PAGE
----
U.S. playing favorites in Nicaraguan election
Envoys continue a pattern in region of trying to defeat a leftist, but policy comes with risks
By JOHN OTIS | South America Bureau | August 20, 2006
MANAGUA, NICARAGUA — In Nicaragua, one of the smallest and poorest countries in the hemisphere, U.S. envoys seem to be violating what is often considered a cardinal rule of diplomacy: Never publicly meddle in a host country's presidential election, the quintessential internal affair.
The diplomats are loudly promoting a conservative presidential candidate that the Bush administration favors while working to undermine the campaign of a leftist politician it loathes, according to analysts and former American envoys.
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Washington's practice of pushing its political favorites, they say, also has been evident in other Latin American countries.
Though U.S. diplomats may discreetly advocate for their preferred politicians, they risk expulsion if they go too far in larger countries such as Colombia, Mexico or Venezuela. But when it comes to smaller countries such as Nicaragua that crave good relations and financial aid from Washington, U.S. officials often go out of their way to influence the vote, the analysts say.
"It's pretty clearly understood that an ambassador should not say anything about elections," said Myles Frechette, who spent 35 years as a U.S. diplomat, most recently as ambassador to Colombia. "That's wise because the United States is big and powerful, and it does use its size to force its will on Latin American countries."
Many experts say Washington's actions are a response to President Hugo Chavez of oil-rich Venezuela, who is openly trying to counterbalance U.S. influence in the region. The Bush administration, which applauded a 2002 coup that briefly ousted the Venezuelan, views Chavez as anti-American and anti-democratic.
As a result, the administration "has become much more interested and overt about trying to see that anti-Chavez candidates get elected," said George Vickers, an analyst with the Open Society Institute, a New York-based foundation.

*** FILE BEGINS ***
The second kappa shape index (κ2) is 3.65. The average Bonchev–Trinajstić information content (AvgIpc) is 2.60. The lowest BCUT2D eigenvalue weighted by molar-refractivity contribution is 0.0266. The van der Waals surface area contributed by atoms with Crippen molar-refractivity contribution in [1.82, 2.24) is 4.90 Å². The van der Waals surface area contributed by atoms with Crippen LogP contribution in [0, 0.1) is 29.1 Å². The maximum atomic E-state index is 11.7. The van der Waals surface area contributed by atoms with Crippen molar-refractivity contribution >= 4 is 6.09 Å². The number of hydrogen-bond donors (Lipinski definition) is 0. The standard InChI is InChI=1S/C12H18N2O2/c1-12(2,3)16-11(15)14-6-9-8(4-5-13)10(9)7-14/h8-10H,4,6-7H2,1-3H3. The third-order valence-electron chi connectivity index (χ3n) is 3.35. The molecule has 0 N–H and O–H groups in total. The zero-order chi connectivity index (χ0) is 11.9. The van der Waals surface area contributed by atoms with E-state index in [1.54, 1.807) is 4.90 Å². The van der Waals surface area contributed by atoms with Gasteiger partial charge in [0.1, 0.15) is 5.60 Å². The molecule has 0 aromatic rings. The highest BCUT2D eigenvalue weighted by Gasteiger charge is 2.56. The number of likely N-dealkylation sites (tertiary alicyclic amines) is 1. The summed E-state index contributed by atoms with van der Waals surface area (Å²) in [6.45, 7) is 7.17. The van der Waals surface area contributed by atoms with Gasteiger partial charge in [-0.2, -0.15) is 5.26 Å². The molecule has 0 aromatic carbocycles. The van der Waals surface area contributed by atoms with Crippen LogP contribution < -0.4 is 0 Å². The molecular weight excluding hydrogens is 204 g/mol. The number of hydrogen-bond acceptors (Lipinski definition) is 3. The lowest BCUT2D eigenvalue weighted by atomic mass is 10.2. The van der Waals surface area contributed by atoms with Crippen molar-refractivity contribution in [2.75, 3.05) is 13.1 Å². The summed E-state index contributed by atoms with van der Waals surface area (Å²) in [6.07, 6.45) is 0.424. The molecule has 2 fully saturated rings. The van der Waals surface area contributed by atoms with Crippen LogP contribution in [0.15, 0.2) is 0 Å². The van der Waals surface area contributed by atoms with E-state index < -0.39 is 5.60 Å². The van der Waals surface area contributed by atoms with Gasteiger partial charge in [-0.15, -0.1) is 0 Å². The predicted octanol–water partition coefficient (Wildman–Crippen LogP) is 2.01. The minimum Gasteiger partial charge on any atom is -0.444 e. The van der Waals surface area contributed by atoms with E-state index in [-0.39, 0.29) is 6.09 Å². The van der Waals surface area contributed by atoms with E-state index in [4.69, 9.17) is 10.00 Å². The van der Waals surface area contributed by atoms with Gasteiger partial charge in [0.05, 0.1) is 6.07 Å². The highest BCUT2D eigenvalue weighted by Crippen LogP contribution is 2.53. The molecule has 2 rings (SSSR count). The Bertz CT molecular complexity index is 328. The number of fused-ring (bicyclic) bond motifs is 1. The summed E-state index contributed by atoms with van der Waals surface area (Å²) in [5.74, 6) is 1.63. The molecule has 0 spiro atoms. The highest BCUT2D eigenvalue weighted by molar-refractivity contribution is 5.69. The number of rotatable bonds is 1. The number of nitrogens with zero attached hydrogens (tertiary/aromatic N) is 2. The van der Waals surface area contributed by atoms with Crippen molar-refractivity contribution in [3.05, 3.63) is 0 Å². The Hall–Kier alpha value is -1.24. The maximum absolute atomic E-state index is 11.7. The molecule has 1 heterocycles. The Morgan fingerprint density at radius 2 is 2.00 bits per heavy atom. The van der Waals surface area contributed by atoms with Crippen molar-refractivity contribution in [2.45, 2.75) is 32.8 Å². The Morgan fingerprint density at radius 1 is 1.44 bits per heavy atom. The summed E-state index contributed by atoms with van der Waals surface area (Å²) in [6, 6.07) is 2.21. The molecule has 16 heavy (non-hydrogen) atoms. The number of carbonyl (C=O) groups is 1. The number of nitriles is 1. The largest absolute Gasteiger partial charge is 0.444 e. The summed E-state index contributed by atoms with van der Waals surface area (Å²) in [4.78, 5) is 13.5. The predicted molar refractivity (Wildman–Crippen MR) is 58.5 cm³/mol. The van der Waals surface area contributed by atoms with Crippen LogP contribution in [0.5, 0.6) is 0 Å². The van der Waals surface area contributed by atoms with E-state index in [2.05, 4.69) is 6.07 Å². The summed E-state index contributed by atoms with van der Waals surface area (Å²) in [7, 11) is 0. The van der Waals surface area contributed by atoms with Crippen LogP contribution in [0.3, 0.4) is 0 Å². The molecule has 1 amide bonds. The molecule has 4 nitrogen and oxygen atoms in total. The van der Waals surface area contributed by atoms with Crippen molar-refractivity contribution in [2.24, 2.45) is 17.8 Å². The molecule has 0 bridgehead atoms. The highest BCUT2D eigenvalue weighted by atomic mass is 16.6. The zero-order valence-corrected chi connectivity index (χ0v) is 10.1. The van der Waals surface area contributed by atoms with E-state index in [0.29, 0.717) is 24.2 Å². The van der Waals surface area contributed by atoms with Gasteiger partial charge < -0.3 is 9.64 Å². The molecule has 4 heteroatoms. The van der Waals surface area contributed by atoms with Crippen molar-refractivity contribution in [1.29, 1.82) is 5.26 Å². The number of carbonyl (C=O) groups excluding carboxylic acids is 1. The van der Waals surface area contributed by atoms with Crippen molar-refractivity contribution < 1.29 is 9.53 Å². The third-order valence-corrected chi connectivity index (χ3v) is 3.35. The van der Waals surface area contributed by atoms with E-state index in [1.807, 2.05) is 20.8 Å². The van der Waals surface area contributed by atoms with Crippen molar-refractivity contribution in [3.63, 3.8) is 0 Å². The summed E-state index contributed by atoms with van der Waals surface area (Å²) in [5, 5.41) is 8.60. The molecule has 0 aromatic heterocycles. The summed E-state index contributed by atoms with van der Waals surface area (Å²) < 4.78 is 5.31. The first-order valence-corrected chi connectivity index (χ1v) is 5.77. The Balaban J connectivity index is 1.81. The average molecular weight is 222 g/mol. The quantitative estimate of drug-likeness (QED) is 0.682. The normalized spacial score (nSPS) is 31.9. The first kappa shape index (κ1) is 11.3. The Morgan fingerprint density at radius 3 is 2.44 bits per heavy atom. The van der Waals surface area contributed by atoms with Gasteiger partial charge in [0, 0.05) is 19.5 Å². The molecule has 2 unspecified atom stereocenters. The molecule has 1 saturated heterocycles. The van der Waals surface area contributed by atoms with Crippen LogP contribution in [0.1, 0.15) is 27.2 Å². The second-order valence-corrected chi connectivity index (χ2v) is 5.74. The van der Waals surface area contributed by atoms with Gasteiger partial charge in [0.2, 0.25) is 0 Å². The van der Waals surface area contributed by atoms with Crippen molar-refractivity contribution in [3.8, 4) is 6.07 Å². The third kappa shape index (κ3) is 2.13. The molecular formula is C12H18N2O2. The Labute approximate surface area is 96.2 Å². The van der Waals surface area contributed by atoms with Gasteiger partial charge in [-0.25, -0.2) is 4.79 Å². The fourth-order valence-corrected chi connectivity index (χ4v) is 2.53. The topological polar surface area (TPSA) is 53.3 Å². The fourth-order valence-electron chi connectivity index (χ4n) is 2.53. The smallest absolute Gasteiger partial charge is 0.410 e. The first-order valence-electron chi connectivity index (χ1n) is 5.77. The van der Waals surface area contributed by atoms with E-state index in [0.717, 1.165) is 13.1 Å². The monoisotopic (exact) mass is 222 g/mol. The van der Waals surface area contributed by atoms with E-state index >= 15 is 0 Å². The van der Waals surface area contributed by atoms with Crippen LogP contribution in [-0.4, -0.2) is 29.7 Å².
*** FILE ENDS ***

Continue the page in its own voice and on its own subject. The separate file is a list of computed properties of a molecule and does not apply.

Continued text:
U.S. officials in Nicaragua, a country of 5.5 million people, have launched a volley of verbal grenades ahead of the Nov. 5 presidential election to discourage voters from electing Sandinista leader Daniel Ortega, who has been publicly endorsed by Chavez.
It's not the first time Washington has tangled with Ortega.
Two decades ago, after the Sandinistas seized power in the Central American country, the Reagan administration trained and funded the Contra rebels. In a 1987 radio address, President Reagan said the Contra army was following "in the best tradition of our founding fathers" and warned that the Sandinistas had given the Soviet Union a beachhead "only 2,000 miles from the Texas border."
Three years later, the Sandinistas lost an election to a U.S.-funded opponent and Ortega stepped down as president, ushering in 16 years of democratic government.
Now, with another presidential election heating up, American officials are promoting a pro-American candidate while U.S. Ambassador Paul Trivelli has publicly branded Ortega as anti-democratic — "a tiger who hasn't changed his stripes," Trivelli told Nicaraguan reporters.
In addition, American heavyweights past and present — from Defense Secretary Donald Rumsfeld and former Secretary of State Colin Powell to Reagan-era U.N. ambassador Jeane Kirkpatrick — have paraded through Managua to denounce the Sandinistas and Ortega, who leads the five-candidate race in opinion polls.
Writing in a Managua newspaper last year, Roger Noriega, then the State Department's top diplomat for Latin America, warned that should Ortega win, "Nicaragua would sink like a stone."
'Visceral dislike for Ortega'
Relaxing in a rocking chair on a sweltering afternoon after a packed campaign rally in the northern city of Matagalpa, Ortega, who is now 61 and no longer espouses Marxism, said that his government had better relations with the U.S. Embassy in the midst of the Contra war. Back then, Sandinista comandantes sometimes showed up at the embassy's annual July Fourth celebration.
"Even in the worst of times during the Reagan administration, the U.S. envoy was careful with his words," said Ortega, who was dressed in bluejeans and a Sandinista baseball cap. "But the current ambassador acts like he is the governor of Nicaragua."
Trivelli turned down repeated requests for interviews, but high-level U.S. officials denied that they are trying to sandbag Ortega.
"We see ourselves pushing the democratic process," Thomas Shannon, the U.S. assistant secretary of state for Western Hemisphere affairs, said. "It's all about creating political systems that are open, transparent and inclusive."